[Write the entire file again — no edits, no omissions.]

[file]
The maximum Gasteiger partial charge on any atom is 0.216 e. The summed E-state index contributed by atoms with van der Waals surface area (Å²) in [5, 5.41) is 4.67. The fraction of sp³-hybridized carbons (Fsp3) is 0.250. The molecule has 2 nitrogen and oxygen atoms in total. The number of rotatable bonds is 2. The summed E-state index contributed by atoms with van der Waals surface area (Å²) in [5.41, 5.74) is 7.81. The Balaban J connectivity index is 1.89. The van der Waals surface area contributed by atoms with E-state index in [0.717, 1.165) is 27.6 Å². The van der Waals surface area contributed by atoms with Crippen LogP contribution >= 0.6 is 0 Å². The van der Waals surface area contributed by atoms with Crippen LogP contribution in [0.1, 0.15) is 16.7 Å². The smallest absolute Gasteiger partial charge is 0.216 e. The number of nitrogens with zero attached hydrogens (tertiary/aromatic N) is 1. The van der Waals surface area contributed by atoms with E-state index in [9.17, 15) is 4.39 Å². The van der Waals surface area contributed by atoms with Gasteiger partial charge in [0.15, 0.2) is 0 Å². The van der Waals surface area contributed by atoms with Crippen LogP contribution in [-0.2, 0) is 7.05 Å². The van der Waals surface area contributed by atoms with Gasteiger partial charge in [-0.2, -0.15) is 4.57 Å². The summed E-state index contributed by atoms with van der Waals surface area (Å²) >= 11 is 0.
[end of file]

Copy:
The maximum Gasteiger partial charge on any atom is 0.216 e. The summed E-state index contributed by atoms with van der Waals surface area (Å²) in [5, 5.41) is 4.67. The fraction of sp³-hybridized carbons (Fsp3) is 0.250. The molecule has 2 nitrogen and oxygen atoms in total. The number of rotatable bonds is 2. The summed E-state index contributed by atoms with van der Waals surface area (Å²) in [5.41, 5.74) is 7.81. The Balaban J connectivity index is 1.89. The van der Waals surface area contributed by atoms with E-state index in [0.717, 1.165) is 27.6 Å². The van der Waals surface area contributed by atoms with Crippen LogP contribution >= 0.6 is 0 Å². The van der Waals surface area contributed by atoms with Crippen LogP contribution in [0.1, 0.15) is 16.7 Å². The smallest absolute Gasteiger partial charge is 0.216 e. The number of nitrogens with zero attached hydrogens (tertiary/aromatic N) is 1. The van der Waals surface area contributed by atoms with E-state index in [9.17, 15) is 4.39 Å². The van der Waals surface area contributed by atoms with Gasteiger partial charge in [0.15, 0.2) is 0 Å². The van der Waals surface area contributed by atoms with Crippen LogP contribution in [-0.2, 0) is 7.05 Å². The van der Waals surface area contributed by atoms with Gasteiger partial charge in [-0.2, -0.15) is 4.57 Å². The summed E-state index contributed by atoms with van der Waals surface area (Å²) >= 11 is 0.